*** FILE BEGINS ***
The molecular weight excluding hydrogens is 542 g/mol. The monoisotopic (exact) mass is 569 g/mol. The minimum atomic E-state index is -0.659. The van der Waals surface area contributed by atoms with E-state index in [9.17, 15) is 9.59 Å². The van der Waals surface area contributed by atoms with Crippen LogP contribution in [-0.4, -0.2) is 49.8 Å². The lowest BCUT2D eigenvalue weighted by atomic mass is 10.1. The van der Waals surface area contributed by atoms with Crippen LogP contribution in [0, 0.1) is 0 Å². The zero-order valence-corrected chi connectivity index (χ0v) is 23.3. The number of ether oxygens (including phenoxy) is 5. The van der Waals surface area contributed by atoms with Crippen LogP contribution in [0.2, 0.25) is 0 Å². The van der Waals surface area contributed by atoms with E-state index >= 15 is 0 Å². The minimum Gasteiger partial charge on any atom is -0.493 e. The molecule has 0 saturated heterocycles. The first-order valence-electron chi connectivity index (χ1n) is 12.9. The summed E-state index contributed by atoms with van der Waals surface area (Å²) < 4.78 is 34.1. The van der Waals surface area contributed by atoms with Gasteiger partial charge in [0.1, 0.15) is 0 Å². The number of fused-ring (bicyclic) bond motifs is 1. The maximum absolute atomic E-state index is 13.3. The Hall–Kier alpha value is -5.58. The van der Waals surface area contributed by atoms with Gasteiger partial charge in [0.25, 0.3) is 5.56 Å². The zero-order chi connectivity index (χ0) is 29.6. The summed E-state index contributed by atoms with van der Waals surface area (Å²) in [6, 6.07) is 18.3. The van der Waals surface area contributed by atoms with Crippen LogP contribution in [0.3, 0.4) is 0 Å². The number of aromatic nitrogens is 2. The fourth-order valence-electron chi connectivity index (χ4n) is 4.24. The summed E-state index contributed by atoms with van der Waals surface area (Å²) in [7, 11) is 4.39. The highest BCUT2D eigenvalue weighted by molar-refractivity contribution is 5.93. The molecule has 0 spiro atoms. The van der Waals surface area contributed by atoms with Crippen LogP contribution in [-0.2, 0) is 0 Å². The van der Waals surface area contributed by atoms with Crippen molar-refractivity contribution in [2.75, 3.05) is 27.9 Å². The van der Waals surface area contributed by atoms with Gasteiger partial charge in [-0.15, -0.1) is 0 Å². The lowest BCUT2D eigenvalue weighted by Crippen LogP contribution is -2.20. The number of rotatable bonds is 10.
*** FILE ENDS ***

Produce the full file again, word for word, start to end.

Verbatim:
The molecular weight excluding hydrogens is 542 g/mol. The monoisotopic (exact) mass is 569 g/mol. The minimum atomic E-state index is -0.659. The van der Waals surface area contributed by atoms with E-state index in [9.17, 15) is 9.59 Å². The van der Waals surface area contributed by atoms with Crippen LogP contribution in [-0.4, -0.2) is 49.8 Å². The lowest BCUT2D eigenvalue weighted by atomic mass is 10.1. The van der Waals surface area contributed by atoms with Crippen LogP contribution in [0, 0.1) is 0 Å². The zero-order valence-corrected chi connectivity index (χ0v) is 23.3. The number of ether oxygens (including phenoxy) is 5. The van der Waals surface area contributed by atoms with Crippen LogP contribution in [0.2, 0.25) is 0 Å². The van der Waals surface area contributed by atoms with E-state index >= 15 is 0 Å². The minimum Gasteiger partial charge on any atom is -0.493 e. The molecule has 0 saturated heterocycles. The first-order valence-electron chi connectivity index (χ1n) is 12.9. The summed E-state index contributed by atoms with van der Waals surface area (Å²) < 4.78 is 34.1. The van der Waals surface area contributed by atoms with Gasteiger partial charge in [0.1, 0.15) is 0 Å². The number of fused-ring (bicyclic) bond motifs is 1. The maximum absolute atomic E-state index is 13.3. The Hall–Kier alpha value is -5.58. The van der Waals surface area contributed by atoms with Gasteiger partial charge in [0.25, 0.3) is 5.56 Å². The zero-order chi connectivity index (χ0) is 29.6. The summed E-state index contributed by atoms with van der Waals surface area (Å²) in [6, 6.07) is 18.3. The van der Waals surface area contributed by atoms with Crippen LogP contribution in [0.3, 0.4) is 0 Å². The number of aromatic nitrogens is 2. The fourth-order valence-electron chi connectivity index (χ4n) is 4.24. The summed E-state index contributed by atoms with van der Waals surface area (Å²) in [7, 11) is 4.39. The highest BCUT2D eigenvalue weighted by molar-refractivity contribution is 5.93. The molecule has 0 spiro atoms. The van der Waals surface area contributed by atoms with Crippen LogP contribution in [-0.2, 0) is 0 Å². The van der Waals surface area contributed by atoms with Crippen molar-refractivity contribution in [2.75, 3.05) is 27.9 Å². The van der Waals surface area contributed by atoms with Gasteiger partial charge in [-0.15, -0.1) is 0 Å². The lowest BCUT2D eigenvalue weighted by Crippen LogP contribution is -2.20. The number of rotatable bonds is 10.